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Shining a Light on Special Immigrant Visa (SIV) Clients: Meet Raghad

“The United States is the land of freedom and opportunity,” says former SIV, Raghad. “Here I know that my kids are safe.”

It was in 2013 that Raghad came to the U.S. with her three children and her husband from Iraq. “My husband was working as an Interpreter for the U.S. military in Iraq and the situation had become dangerous for our family,” says Raghad. “We knew that we had to leave, so we applied for SIV status in the United States.”

An SIV, or Special Immigrant VISA, is a particular type of VISA that eligible Iraqi and Afghan translators and interpreters who have put their lives at risk to work with the U.S. Armed Forces can apply for. Refugee Services of Texas supports SIV clients like Raghad and her family and helps them rebuild their lives here in Texas. Many SIV’s face immediate danger in their home countries, and are often seen as traitors and targeted by various insurgent groups. “Everyone who was working for the U.S. during the Iraq war is in a dangerous situation there now,” says Raghad.

After 3 years of anxiously awaiting their status to be approved in Iraq, Raghad finally arrived with her family at the DFW airport where they were warmly greeted by an RST case manager and welcomed to their new apartment in Texas. In addition to her three children, Raghad knew little English when she first arrived, speaking mostly Arabic at home. “My first job was working part-time for a retirement home with the elderly,” she says. Raghad knew then she wanted to provide a better life for her family in the U.S. and that learning English was the first crucial step she had to take. She enrolled herself in ESL classes at a community college while working part-time to help support her family.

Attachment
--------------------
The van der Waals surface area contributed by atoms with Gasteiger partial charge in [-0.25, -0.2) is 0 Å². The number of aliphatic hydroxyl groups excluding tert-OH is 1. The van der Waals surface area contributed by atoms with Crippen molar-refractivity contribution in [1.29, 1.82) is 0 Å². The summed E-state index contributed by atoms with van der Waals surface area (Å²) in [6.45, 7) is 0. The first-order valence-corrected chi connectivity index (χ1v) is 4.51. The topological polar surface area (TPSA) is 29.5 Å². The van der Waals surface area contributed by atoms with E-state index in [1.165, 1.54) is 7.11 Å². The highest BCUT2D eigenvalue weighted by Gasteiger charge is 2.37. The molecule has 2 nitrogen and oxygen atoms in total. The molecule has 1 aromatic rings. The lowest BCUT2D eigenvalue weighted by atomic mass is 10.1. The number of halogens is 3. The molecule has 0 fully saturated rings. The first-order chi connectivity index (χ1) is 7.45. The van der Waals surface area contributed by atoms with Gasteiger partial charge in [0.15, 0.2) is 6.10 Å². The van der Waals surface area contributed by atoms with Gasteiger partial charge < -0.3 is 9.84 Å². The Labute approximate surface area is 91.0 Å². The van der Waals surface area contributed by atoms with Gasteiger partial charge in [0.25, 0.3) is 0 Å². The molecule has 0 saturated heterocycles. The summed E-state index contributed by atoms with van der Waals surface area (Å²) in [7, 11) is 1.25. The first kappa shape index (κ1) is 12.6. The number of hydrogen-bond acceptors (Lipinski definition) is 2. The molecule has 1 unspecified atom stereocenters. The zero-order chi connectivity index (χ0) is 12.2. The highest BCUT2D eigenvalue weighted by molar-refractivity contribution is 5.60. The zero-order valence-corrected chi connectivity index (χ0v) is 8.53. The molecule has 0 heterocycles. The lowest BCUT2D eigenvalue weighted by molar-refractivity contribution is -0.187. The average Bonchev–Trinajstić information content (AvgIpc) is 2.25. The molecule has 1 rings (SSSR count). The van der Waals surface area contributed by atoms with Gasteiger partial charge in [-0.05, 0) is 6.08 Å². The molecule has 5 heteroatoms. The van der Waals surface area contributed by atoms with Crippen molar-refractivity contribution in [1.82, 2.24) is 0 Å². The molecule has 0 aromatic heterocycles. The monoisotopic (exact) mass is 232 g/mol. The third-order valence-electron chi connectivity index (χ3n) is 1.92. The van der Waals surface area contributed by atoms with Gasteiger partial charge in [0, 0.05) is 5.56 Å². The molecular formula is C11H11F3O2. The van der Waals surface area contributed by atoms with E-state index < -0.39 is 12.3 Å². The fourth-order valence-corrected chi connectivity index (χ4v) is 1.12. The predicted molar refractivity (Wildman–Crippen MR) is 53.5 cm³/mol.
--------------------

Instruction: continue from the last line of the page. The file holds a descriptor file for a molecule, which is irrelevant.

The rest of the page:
Fast-forward to 2017, and Raghad is now in her last semester of her Software Engineering Degree at the University of Arlington. In 2016, she achieved an Academic Achievement Award in Mathematics. “My goal is to encourage my kids to get a degree and continue their studies when they are older,” says Raghad. “Here my kids have the opportunity to receive a better education.” Raghad’s children are now enrolled in middle school and high school and are learning to speak Spanish in addition to Arabic and English.

Despite all of the obstacles Raghad has braved in coming to the U.S., she is optimistic for her family’s future. She often emphasizes the support she was shown when she first arrived in the U.S. and the support she has gained as a university student. “Everyone I have met, whether it’s a classmate at school, a professor, or friends I have made, has shown me kindness and support,” says Raghad. “I enjoy meeting new people, and here, people look out for each other.”

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